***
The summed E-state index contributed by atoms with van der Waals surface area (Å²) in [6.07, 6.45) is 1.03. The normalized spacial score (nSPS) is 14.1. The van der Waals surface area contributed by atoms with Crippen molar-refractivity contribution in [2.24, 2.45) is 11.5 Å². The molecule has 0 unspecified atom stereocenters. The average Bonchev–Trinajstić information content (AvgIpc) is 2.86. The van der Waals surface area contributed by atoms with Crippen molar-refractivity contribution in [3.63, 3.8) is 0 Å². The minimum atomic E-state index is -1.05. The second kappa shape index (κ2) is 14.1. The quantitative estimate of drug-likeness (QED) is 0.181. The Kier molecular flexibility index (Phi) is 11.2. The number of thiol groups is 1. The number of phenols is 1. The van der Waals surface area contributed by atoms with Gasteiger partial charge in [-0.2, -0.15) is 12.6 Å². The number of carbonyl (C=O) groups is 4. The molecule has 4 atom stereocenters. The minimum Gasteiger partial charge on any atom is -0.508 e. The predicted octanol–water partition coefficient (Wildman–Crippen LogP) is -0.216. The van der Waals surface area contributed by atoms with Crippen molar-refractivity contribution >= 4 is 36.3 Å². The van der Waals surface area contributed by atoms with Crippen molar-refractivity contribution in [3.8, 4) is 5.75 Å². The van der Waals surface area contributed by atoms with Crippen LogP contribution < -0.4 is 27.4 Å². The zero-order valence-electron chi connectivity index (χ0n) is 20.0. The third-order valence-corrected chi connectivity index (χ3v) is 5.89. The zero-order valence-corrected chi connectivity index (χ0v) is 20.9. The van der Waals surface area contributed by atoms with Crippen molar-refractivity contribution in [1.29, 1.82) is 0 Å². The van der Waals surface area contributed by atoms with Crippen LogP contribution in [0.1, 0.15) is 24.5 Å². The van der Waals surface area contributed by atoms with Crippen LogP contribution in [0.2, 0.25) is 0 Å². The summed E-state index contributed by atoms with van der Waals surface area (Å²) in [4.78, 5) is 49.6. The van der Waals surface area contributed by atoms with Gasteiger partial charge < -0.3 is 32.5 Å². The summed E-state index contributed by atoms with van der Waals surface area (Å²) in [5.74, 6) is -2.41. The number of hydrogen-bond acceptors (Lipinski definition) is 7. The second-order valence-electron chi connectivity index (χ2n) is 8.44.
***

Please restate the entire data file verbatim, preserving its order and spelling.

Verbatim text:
The summed E-state index contributed by atoms with van der Waals surface area (Å²) in [6.07, 6.45) is 1.03. The normalized spacial score (nSPS) is 14.1. The van der Waals surface area contributed by atoms with Crippen molar-refractivity contribution in [2.24, 2.45) is 11.5 Å². The molecule has 0 unspecified atom stereocenters. The average Bonchev–Trinajstić information content (AvgIpc) is 2.86. The van der Waals surface area contributed by atoms with Crippen molar-refractivity contribution in [3.63, 3.8) is 0 Å². The minimum atomic E-state index is -1.05. The second kappa shape index (κ2) is 14.1. The quantitative estimate of drug-likeness (QED) is 0.181. The Kier molecular flexibility index (Phi) is 11.2. The number of thiol groups is 1. The number of phenols is 1. The van der Waals surface area contributed by atoms with Gasteiger partial charge in [-0.2, -0.15) is 12.6 Å². The number of carbonyl (C=O) groups is 4. The molecule has 4 atom stereocenters. The minimum Gasteiger partial charge on any atom is -0.508 e. The predicted octanol–water partition coefficient (Wildman–Crippen LogP) is -0.216. The van der Waals surface area contributed by atoms with Crippen molar-refractivity contribution >= 4 is 36.3 Å². The van der Waals surface area contributed by atoms with Crippen molar-refractivity contribution in [3.8, 4) is 5.75 Å². The van der Waals surface area contributed by atoms with Crippen LogP contribution < -0.4 is 27.4 Å². The zero-order valence-electron chi connectivity index (χ0n) is 20.0. The third-order valence-corrected chi connectivity index (χ3v) is 5.89. The zero-order valence-corrected chi connectivity index (χ0v) is 20.9. The van der Waals surface area contributed by atoms with Crippen molar-refractivity contribution in [1.29, 1.82) is 0 Å². The van der Waals surface area contributed by atoms with Crippen LogP contribution in [0.1, 0.15) is 24.5 Å². The van der Waals surface area contributed by atoms with Crippen LogP contribution in [0.2, 0.25) is 0 Å². The summed E-state index contributed by atoms with van der Waals surface area (Å²) in [4.78, 5) is 49.6. The van der Waals surface area contributed by atoms with Gasteiger partial charge < -0.3 is 32.5 Å². The summed E-state index contributed by atoms with van der Waals surface area (Å²) in [5.74, 6) is -2.41. The number of hydrogen-bond acceptors (Lipinski definition) is 7. The second-order valence-electron chi connectivity index (χ2n) is 8.44.